Many people go for credit to sort emergencies and situations that cannot be avoided. Others get loans to finance their businesses with a promise to repay within a specified period of time. However, things happen that are beyond your control that make repayment impossible.
Defaulting your loan, credit card, or even utility payments could see you rub shoulders with debt collection agencies, and this could mean a number of things. You need to understand the consequences of defaulting a loan so you can prepare well while taking one.
Your Credit Report Is Impacted
One of the things you don’t want to mess with is your credit score, which will determine if you will get a loan approved by other lenders in the future. Failure to pay your debts will hurt your credit rating as all this information is reflected on your credit report and even after you have repaid your outstanding debts, the records will still show that at some point you had difficulties clearing a debt you took.
You Could Be Sued
Yes, there are chances you will spend a few days in court because of failure to pay debts. Collectors reserve the right to sue you for any amount you default and if the judgment is made against you, the collectors may choose to seek a directive from the court that will force them to collect the money from your wages.
A lawsuit summons is serious and could compound your situation if you fail to show up on time, so make sure to respond when called. Make sure to consult a personal insolvency company for bailiff advice that will help you plan your repayment.
Debts Could Impact Your Chances of Getting a Job
Many employers check the credit reports of prospective employees. When your credit report shows a collection, some employers might choose to decline your application, especially if the position you are pursuing is at the upper management level.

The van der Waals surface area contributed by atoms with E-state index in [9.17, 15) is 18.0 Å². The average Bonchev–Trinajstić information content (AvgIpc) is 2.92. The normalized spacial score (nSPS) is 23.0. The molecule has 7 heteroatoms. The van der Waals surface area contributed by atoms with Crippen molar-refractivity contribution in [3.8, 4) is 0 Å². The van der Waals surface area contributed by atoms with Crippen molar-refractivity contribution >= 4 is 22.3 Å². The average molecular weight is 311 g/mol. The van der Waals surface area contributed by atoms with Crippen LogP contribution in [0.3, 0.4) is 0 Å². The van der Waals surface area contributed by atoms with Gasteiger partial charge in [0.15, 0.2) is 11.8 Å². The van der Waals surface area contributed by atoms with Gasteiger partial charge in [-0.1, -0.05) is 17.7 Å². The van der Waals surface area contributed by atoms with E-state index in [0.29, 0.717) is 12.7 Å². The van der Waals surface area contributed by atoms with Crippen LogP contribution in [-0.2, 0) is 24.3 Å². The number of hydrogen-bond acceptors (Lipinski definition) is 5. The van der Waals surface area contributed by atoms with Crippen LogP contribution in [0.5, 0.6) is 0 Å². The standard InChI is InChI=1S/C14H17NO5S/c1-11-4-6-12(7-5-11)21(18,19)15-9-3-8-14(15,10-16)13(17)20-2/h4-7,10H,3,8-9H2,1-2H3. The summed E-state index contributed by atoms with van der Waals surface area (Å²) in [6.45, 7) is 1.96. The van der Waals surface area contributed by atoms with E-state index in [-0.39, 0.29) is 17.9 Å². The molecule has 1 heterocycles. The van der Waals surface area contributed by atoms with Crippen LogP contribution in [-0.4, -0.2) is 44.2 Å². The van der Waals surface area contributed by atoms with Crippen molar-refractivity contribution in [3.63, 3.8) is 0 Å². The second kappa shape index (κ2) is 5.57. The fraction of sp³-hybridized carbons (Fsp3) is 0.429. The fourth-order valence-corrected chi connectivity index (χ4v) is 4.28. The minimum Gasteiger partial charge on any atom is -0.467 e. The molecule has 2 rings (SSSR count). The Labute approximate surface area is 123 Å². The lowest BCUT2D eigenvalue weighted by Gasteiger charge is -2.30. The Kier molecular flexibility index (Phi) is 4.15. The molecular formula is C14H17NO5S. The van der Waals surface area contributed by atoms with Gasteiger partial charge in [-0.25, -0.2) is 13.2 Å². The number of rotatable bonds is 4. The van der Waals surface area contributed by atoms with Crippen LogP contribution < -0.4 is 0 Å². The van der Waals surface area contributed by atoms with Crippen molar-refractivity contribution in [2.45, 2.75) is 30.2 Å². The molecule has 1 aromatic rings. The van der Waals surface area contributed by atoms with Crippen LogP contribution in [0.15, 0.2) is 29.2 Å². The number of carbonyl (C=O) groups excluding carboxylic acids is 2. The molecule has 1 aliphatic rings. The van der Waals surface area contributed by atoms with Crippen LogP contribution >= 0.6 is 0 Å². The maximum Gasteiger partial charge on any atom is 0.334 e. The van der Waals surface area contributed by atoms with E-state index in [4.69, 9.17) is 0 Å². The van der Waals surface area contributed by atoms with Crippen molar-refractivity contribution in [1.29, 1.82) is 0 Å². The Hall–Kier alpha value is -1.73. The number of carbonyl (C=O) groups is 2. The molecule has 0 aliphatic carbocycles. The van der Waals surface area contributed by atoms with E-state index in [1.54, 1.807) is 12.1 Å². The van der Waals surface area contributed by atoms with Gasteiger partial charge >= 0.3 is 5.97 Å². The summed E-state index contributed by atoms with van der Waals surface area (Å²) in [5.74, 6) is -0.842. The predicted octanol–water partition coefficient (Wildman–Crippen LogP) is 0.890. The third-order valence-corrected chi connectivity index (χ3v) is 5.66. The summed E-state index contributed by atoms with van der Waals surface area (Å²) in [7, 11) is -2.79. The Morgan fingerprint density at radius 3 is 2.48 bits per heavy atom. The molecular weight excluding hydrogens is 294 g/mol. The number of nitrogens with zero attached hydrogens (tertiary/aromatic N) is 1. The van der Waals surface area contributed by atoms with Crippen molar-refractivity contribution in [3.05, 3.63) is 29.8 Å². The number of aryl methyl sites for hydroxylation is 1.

You May Not Get New Credit Approved
Lenders often look at your credit history to determine how risky as a borrower you are and whether it makes sense to lend you. When you have patches of defaulted debt in your credit history, you could be classified as a high-risk borrower and thus denied access to credit when you need it most. A bad credit rating will impact your mortgage borrowing and chances are many lenders will decline your applications.
Collectors Will Not Give You Peace
Dealing with collectors is not a good experience as you have to keep receiving calls and messages from them about the credit. It is the job of a debt collector to push you to pay debt and they only make a profit after collecting the full amount from you. This makes them aggressive in their pursuit and you will not have peace as you are bogged with hundreds of calls until you repay the debt.
Taking credit is a good idea when you are sure the money will be channeled to the right uses. However, you have to be prepared to repay your debts as failure to do so might attract consequences including damaging your credit rating.